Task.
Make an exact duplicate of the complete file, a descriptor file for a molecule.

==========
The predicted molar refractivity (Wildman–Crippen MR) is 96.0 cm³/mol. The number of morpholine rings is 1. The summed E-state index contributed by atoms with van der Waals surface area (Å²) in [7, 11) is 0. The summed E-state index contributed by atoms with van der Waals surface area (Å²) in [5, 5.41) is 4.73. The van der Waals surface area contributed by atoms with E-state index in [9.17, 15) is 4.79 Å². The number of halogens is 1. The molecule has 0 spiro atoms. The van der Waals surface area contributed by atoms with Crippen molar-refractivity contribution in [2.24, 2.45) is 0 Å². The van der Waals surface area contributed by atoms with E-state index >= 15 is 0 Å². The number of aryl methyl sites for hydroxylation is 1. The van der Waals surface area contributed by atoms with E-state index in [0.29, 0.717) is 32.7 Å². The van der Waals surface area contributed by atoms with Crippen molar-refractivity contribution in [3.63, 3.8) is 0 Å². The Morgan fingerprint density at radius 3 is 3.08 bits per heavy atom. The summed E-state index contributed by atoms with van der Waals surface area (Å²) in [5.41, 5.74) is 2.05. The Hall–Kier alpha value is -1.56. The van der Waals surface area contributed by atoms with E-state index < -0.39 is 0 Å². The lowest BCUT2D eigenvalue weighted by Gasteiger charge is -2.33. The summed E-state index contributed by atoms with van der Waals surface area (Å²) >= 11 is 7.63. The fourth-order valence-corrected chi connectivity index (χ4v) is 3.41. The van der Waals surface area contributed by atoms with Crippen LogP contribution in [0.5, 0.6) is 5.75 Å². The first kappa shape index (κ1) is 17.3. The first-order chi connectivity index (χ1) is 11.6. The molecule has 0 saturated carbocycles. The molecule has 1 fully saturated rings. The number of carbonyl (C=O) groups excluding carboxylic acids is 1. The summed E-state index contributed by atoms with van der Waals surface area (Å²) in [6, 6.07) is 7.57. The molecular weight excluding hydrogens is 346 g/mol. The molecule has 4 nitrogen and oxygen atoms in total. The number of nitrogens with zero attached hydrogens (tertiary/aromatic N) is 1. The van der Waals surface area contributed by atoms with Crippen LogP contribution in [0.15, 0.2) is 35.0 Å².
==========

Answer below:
The predicted molar refractivity (Wildman–Crippen MR) is 96.0 cm³/mol. The number of morpholine rings is 1. The summed E-state index contributed by atoms with van der Waals surface area (Å²) in [7, 11) is 0. The summed E-state index contributed by atoms with van der Waals surface area (Å²) in [5, 5.41) is 4.73. The van der Waals surface area contributed by atoms with E-state index in [9.17, 15) is 4.79 Å². The number of halogens is 1. The molecule has 0 spiro atoms. The van der Waals surface area contributed by atoms with Crippen molar-refractivity contribution in [2.24, 2.45) is 0 Å². The van der Waals surface area contributed by atoms with E-state index >= 15 is 0 Å². The number of aryl methyl sites for hydroxylation is 1. The van der Waals surface area contributed by atoms with E-state index in [0.29, 0.717) is 32.7 Å². The van der Waals surface area contributed by atoms with Crippen molar-refractivity contribution in [3.63, 3.8) is 0 Å². The Morgan fingerprint density at radius 3 is 3.08 bits per heavy atom. The summed E-state index contributed by atoms with van der Waals surface area (Å²) in [5.41, 5.74) is 2.05. The Hall–Kier alpha value is -1.56. The van der Waals surface area contributed by atoms with E-state index < -0.39 is 0 Å². The lowest BCUT2D eigenvalue weighted by Gasteiger charge is -2.33. The summed E-state index contributed by atoms with van der Waals surface area (Å²) >= 11 is 7.63. The fourth-order valence-corrected chi connectivity index (χ4v) is 3.41. The van der Waals surface area contributed by atoms with Crippen LogP contribution in [0.5, 0.6) is 5.75 Å². The first kappa shape index (κ1) is 17.3. The first-order chi connectivity index (χ1) is 11.6. The molecule has 0 saturated carbocycles. The molecule has 1 fully saturated rings. The number of carbonyl (C=O) groups excluding carboxylic acids is 1. The summed E-state index contributed by atoms with van der Waals surface area (Å²) in [6, 6.07) is 7.57. The molecular weight excluding hydrogens is 346 g/mol. The molecule has 4 nitrogen and oxygen atoms in total. The number of nitrogens with zero attached hydrogens (tertiary/aromatic N) is 1. The van der Waals surface area contributed by atoms with Crippen LogP contribution in [0.15, 0.2) is 35.0 Å².